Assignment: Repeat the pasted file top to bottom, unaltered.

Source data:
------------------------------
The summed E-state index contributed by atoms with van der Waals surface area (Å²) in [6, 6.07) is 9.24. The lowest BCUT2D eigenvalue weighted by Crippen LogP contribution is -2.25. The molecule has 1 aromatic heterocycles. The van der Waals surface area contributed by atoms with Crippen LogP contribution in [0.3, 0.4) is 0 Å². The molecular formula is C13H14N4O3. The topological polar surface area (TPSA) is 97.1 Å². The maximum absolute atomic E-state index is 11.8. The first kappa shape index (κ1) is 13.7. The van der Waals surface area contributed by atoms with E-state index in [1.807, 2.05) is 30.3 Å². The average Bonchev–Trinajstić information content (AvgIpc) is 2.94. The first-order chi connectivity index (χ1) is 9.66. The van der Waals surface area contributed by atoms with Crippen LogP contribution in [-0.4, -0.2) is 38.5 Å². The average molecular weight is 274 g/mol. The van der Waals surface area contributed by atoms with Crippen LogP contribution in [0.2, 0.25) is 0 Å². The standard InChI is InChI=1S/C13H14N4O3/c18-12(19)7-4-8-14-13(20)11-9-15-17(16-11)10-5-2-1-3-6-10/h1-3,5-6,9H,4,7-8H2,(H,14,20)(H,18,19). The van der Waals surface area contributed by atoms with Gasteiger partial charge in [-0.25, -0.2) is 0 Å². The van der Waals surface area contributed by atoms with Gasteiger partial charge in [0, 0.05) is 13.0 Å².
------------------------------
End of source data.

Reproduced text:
The summed E-state index contributed by atoms with van der Waals surface area (Å²) in [6, 6.07) is 9.24. The lowest BCUT2D eigenvalue weighted by Crippen LogP contribution is -2.25. The molecule has 1 aromatic heterocycles. The van der Waals surface area contributed by atoms with Crippen LogP contribution in [0.3, 0.4) is 0 Å². The molecular formula is C13H14N4O3. The topological polar surface area (TPSA) is 97.1 Å². The maximum absolute atomic E-state index is 11.8. The first kappa shape index (κ1) is 13.7. The van der Waals surface area contributed by atoms with E-state index in [1.807, 2.05) is 30.3 Å². The average Bonchev–Trinajstić information content (AvgIpc) is 2.94. The first-order chi connectivity index (χ1) is 9.66. The van der Waals surface area contributed by atoms with Crippen LogP contribution in [-0.4, -0.2) is 38.5 Å². The average molecular weight is 274 g/mol. The van der Waals surface area contributed by atoms with Crippen LogP contribution in [0.2, 0.25) is 0 Å². The standard InChI is InChI=1S/C13H14N4O3/c18-12(19)7-4-8-14-13(20)11-9-15-17(16-11)10-5-2-1-3-6-10/h1-3,5-6,9H,4,7-8H2,(H,14,20)(H,18,19). The van der Waals surface area contributed by atoms with Gasteiger partial charge in [-0.25, -0.2) is 0 Å². The van der Waals surface area contributed by atoms with Gasteiger partial charge in [0, 0.05) is 13.0 Å².